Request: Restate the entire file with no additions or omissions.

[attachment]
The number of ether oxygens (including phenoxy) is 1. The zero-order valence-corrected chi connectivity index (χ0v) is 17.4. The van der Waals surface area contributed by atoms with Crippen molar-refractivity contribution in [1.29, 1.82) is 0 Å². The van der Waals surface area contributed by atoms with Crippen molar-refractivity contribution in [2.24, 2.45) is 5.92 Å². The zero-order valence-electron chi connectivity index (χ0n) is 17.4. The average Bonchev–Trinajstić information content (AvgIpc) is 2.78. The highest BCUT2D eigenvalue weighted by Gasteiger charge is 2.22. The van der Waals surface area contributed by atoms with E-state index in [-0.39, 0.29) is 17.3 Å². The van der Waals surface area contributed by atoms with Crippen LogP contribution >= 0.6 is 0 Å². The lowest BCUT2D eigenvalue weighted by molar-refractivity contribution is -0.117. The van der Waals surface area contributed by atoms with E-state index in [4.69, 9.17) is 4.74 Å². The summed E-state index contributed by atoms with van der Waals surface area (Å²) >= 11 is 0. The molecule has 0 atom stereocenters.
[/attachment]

The number of ether oxygens (including phenoxy) is 1. The zero-order valence-corrected chi connectivity index (χ0v) is 17.4. The van der Waals surface area contributed by atoms with Crippen molar-refractivity contribution in [1.29, 1.82) is 0 Å². The van der Waals surface area contributed by atoms with Crippen molar-refractivity contribution in [2.24, 2.45) is 5.92 Å². The zero-order valence-electron chi connectivity index (χ0n) is 17.4. The average Bonchev–Trinajstić information content (AvgIpc) is 2.78. The highest BCUT2D eigenvalue weighted by Gasteiger charge is 2.22. The van der Waals surface area contributed by atoms with E-state index in [-0.39, 0.29) is 17.3 Å². The van der Waals surface area contributed by atoms with Crippen LogP contribution >= 0.6 is 0 Å². The lowest BCUT2D eigenvalue weighted by molar-refractivity contribution is -0.117. The van der Waals surface area contributed by atoms with E-state index in [4.69, 9.17) is 4.74 Å². The summed E-state index contributed by atoms with van der Waals surface area (Å²) >= 11 is 0. The molecule has 0 atom stereocenters.